The third statement is not only incorrect, but seriously so. Aside from "gap-filling" and selection among alternatives where legislation is ambiguous, the Federal courts, including the Supreme Court, act improperly when they make policy. They act improperly from all relevant points of view: from the point of view of personal morality; from the point of view of Constitutional legitimacy; and from the point of view of functional-practicality. All Federal judges swear to uphold the Constitution as a prerequisite to their office. The Constitution (as well as the basic concept of representative government which underlies it) states that:
All legislative Powers herein granted shall be vested in a Congress of the United States, which shall consist of a Senate and House of Representatives.
For reasons already stated, no court of law can represent the nation adequately; confined to a particular dispute in the courtroom setting, broad policy-making by judges is bound to be abortive. The nation, the law, multitudes of persons, and the future of representative government in the United States — all are in a state of crisis today owing in no small part to the Supreme Court’s assumption of policy-making and even constitution-making powers over the past thirty years or so.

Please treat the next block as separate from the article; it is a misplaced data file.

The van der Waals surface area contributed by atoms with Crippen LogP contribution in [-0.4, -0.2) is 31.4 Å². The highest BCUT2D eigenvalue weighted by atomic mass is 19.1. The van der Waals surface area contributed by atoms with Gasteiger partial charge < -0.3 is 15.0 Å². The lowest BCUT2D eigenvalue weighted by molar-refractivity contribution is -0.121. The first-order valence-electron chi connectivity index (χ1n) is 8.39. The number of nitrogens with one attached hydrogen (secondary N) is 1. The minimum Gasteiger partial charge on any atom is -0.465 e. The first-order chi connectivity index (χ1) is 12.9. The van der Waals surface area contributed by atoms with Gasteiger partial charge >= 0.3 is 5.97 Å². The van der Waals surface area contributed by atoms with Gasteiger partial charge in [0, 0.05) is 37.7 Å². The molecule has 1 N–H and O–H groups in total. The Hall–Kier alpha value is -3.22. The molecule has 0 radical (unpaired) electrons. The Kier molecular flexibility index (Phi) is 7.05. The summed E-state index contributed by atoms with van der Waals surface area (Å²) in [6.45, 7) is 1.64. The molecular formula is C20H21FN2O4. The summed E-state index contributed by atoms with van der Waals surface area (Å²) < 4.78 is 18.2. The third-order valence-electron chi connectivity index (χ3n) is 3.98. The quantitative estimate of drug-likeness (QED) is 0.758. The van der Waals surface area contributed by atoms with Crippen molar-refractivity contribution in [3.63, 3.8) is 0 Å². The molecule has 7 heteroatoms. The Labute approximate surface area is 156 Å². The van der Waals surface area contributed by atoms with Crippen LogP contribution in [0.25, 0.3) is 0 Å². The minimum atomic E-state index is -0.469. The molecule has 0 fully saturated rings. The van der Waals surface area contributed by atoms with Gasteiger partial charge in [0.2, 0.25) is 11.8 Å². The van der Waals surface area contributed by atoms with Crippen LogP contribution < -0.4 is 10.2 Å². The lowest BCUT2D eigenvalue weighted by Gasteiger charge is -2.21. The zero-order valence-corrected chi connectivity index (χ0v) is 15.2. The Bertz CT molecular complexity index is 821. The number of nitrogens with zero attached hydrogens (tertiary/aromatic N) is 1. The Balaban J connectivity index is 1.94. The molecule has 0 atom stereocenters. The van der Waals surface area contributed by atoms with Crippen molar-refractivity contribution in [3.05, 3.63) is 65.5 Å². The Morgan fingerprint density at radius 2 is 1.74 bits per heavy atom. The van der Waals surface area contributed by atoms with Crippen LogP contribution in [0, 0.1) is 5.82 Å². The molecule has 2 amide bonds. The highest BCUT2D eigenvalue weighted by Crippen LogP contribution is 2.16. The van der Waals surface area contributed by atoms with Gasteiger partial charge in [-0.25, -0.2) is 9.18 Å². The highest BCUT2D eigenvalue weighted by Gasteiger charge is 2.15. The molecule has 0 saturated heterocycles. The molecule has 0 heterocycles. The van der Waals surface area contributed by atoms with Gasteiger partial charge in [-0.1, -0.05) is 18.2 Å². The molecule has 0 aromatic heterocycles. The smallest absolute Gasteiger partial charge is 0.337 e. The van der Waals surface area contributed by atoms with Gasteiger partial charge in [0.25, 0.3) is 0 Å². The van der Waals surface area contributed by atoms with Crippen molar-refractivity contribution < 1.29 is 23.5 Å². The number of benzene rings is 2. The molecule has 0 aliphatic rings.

The fourth and fifth statements are incorrect. Congress did not say in so many words that the collective-bargaining lockout was lawful. But such a lockout was plainly lawful at common law, and there was no language or no policy in the National Labor Relations Act from which an inference of Congressional determination to change the common law could properly or logically be drawn. On the contrary, there was much Congressional language from which the Court could — and did — infer that Congress intended to preserve the legality of the collective-bargaining (as contrasted to the coercive anti-union) lockout. The Supreme-Court decisions in the Lockout Cases were manifestly correct interpretations and applications of Congressional intent. Moreover, to suggest that the Court should have referred to European experience in order to determine how to govern Americans demonstrates a doubly peculiar lack of understanding of the system of government of the United States. It fails to understand not only what representative government means, but also what the constituency iswhose views and preferences are to be represented by government and reflected in law.